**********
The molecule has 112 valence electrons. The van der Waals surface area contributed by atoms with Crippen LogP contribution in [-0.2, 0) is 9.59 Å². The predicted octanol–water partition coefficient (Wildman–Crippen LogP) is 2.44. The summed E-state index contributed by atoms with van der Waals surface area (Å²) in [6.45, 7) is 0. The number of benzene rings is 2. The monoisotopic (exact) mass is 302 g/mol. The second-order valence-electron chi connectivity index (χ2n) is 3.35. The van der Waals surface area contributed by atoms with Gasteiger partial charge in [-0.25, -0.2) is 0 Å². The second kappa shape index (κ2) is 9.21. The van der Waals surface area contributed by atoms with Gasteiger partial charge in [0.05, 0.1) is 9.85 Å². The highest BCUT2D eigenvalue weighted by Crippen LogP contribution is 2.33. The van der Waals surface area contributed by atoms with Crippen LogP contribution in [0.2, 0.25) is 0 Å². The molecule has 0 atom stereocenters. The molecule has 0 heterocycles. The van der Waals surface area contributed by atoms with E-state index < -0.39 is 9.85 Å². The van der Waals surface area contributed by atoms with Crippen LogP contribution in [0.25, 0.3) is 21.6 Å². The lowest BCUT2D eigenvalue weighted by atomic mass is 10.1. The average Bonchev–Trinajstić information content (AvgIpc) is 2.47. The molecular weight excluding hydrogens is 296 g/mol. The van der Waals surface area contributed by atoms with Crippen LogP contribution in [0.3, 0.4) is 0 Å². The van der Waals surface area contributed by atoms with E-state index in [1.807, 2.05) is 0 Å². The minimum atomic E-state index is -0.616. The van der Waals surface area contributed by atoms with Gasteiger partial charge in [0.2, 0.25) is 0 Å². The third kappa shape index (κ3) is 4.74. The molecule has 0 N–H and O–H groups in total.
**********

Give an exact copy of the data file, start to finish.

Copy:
The molecule has 112 valence electrons. The van der Waals surface area contributed by atoms with Crippen LogP contribution in [-0.2, 0) is 9.59 Å². The predicted octanol–water partition coefficient (Wildman–Crippen LogP) is 2.44. The summed E-state index contributed by atoms with van der Waals surface area (Å²) in [6.45, 7) is 0. The number of benzene rings is 2. The monoisotopic (exact) mass is 302 g/mol. The second-order valence-electron chi connectivity index (χ2n) is 3.35. The van der Waals surface area contributed by atoms with Gasteiger partial charge in [-0.25, -0.2) is 0 Å². The second kappa shape index (κ2) is 9.21. The van der Waals surface area contributed by atoms with Gasteiger partial charge in [0.05, 0.1) is 9.85 Å². The highest BCUT2D eigenvalue weighted by Crippen LogP contribution is 2.33. The van der Waals surface area contributed by atoms with Crippen LogP contribution in [0.2, 0.25) is 0 Å². The molecule has 0 atom stereocenters. The molecule has 0 heterocycles. The van der Waals surface area contributed by atoms with E-state index < -0.39 is 9.85 Å². The van der Waals surface area contributed by atoms with Crippen LogP contribution in [0.25, 0.3) is 21.6 Å². The lowest BCUT2D eigenvalue weighted by atomic mass is 10.1. The average Bonchev–Trinajstić information content (AvgIpc) is 2.47. The molecular weight excluding hydrogens is 296 g/mol. The van der Waals surface area contributed by atoms with Crippen LogP contribution in [0.3, 0.4) is 0 Å². The van der Waals surface area contributed by atoms with E-state index in [1.807, 2.05) is 0 Å². The minimum atomic E-state index is -0.616. The van der Waals surface area contributed by atoms with Gasteiger partial charge in [0.2, 0.25) is 0 Å². The third kappa shape index (κ3) is 4.74. The molecule has 0 N–H and O–H groups in total.